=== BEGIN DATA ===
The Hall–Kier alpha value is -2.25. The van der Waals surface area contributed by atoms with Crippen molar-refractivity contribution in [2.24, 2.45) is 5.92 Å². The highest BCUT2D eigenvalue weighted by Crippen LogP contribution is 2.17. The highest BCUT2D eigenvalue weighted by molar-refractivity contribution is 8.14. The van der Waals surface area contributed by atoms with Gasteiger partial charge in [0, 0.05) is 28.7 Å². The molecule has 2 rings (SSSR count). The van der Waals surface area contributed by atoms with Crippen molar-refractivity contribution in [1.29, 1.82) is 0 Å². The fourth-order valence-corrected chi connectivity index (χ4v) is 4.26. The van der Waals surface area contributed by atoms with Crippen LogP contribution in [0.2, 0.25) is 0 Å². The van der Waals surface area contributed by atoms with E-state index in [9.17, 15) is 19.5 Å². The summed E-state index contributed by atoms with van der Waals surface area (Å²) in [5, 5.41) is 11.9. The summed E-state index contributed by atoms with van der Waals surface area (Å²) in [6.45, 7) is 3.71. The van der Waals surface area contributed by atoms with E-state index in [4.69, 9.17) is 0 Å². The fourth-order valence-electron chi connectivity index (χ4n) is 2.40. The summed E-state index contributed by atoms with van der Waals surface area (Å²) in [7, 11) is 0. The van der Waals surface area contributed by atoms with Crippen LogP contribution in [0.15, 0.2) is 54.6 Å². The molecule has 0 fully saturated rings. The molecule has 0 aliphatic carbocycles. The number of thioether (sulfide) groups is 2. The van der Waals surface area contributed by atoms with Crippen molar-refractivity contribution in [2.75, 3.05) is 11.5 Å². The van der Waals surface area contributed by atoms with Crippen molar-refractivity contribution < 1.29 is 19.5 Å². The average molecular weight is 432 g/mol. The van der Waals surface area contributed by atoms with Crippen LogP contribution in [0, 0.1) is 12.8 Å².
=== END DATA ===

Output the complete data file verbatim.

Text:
The Hall–Kier alpha value is -2.25. The van der Waals surface area contributed by atoms with Crippen molar-refractivity contribution in [2.24, 2.45) is 5.92 Å². The highest BCUT2D eigenvalue weighted by Crippen LogP contribution is 2.17. The highest BCUT2D eigenvalue weighted by molar-refractivity contribution is 8.14. The van der Waals surface area contributed by atoms with Gasteiger partial charge in [0, 0.05) is 28.7 Å². The molecule has 2 rings (SSSR count). The van der Waals surface area contributed by atoms with Crippen molar-refractivity contribution in [1.29, 1.82) is 0 Å². The fourth-order valence-corrected chi connectivity index (χ4v) is 4.26. The van der Waals surface area contributed by atoms with Crippen LogP contribution in [0.2, 0.25) is 0 Å². The van der Waals surface area contributed by atoms with E-state index in [9.17, 15) is 19.5 Å². The summed E-state index contributed by atoms with van der Waals surface area (Å²) in [5, 5.41) is 11.9. The summed E-state index contributed by atoms with van der Waals surface area (Å²) in [6.45, 7) is 3.71. The van der Waals surface area contributed by atoms with E-state index in [4.69, 9.17) is 0 Å². The fourth-order valence-electron chi connectivity index (χ4n) is 2.40. The summed E-state index contributed by atoms with van der Waals surface area (Å²) in [7, 11) is 0. The van der Waals surface area contributed by atoms with Crippen LogP contribution in [0.15, 0.2) is 54.6 Å². The molecule has 0 fully saturated rings. The molecule has 0 aliphatic carbocycles. The number of thioether (sulfide) groups is 2. The van der Waals surface area contributed by atoms with Crippen molar-refractivity contribution in [2.75, 3.05) is 11.5 Å². The van der Waals surface area contributed by atoms with Crippen molar-refractivity contribution < 1.29 is 19.5 Å². The average molecular weight is 432 g/mol. The van der Waals surface area contributed by atoms with Crippen LogP contribution in [0, 0.1) is 12.8 Å².